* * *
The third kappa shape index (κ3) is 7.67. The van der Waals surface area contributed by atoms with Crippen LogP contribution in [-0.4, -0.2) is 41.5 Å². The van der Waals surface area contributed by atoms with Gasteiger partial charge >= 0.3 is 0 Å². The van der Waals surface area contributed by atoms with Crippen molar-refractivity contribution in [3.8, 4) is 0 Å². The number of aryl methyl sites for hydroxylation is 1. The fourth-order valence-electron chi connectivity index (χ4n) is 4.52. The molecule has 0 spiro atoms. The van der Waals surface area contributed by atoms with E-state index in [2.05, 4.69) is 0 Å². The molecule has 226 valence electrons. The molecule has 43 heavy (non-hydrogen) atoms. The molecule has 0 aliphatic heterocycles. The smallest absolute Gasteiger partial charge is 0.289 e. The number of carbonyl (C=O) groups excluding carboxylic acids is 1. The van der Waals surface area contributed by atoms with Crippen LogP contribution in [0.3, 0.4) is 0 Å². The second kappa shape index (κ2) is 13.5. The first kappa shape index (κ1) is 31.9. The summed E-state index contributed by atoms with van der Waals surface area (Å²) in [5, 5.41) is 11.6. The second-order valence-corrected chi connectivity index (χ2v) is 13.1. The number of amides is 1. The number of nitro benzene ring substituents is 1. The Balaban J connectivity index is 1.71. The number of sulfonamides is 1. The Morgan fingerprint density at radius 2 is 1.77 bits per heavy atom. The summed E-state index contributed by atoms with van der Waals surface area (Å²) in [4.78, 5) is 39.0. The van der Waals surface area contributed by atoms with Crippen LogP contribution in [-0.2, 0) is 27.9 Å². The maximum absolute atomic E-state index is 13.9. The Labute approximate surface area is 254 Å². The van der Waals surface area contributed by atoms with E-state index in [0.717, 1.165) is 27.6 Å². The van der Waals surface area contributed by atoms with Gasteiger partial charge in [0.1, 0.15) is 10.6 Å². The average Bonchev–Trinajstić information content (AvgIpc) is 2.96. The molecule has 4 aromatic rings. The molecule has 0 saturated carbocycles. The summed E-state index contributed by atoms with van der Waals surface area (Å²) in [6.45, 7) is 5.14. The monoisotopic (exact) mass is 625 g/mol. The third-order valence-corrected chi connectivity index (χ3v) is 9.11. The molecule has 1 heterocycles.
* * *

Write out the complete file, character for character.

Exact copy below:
The third kappa shape index (κ3) is 7.67. The van der Waals surface area contributed by atoms with Crippen LogP contribution in [-0.4, -0.2) is 41.5 Å². The van der Waals surface area contributed by atoms with Gasteiger partial charge >= 0.3 is 0 Å². The van der Waals surface area contributed by atoms with Crippen molar-refractivity contribution in [3.8, 4) is 0 Å². The number of aryl methyl sites for hydroxylation is 1. The fourth-order valence-electron chi connectivity index (χ4n) is 4.52. The molecule has 0 spiro atoms. The van der Waals surface area contributed by atoms with E-state index in [2.05, 4.69) is 0 Å². The molecule has 226 valence electrons. The molecule has 43 heavy (non-hydrogen) atoms. The molecule has 0 aliphatic heterocycles. The smallest absolute Gasteiger partial charge is 0.289 e. The number of carbonyl (C=O) groups excluding carboxylic acids is 1. The van der Waals surface area contributed by atoms with Crippen LogP contribution in [0.3, 0.4) is 0 Å². The second kappa shape index (κ2) is 13.5. The first kappa shape index (κ1) is 31.9. The summed E-state index contributed by atoms with van der Waals surface area (Å²) in [5, 5.41) is 11.6. The second-order valence-corrected chi connectivity index (χ2v) is 13.1. The number of amides is 1. The number of nitro benzene ring substituents is 1. The Balaban J connectivity index is 1.71. The number of sulfonamides is 1. The Morgan fingerprint density at radius 2 is 1.77 bits per heavy atom. The summed E-state index contributed by atoms with van der Waals surface area (Å²) in [4.78, 5) is 39.0. The van der Waals surface area contributed by atoms with Crippen LogP contribution in [-0.2, 0) is 27.9 Å². The maximum absolute atomic E-state index is 13.9. The Labute approximate surface area is 254 Å². The van der Waals surface area contributed by atoms with E-state index in [0.717, 1.165) is 27.6 Å². The van der Waals surface area contributed by atoms with Gasteiger partial charge in [0.1, 0.15) is 10.6 Å². The average Bonchev–Trinajstić information content (AvgIpc) is 2.96. The molecule has 4 aromatic rings. The molecule has 0 saturated carbocycles. The summed E-state index contributed by atoms with van der Waals surface area (Å²) in [6.45, 7) is 5.14. The monoisotopic (exact) mass is 625 g/mol. The third-order valence-corrected chi connectivity index (χ3v) is 9.11. The molecule has 1 heterocycles.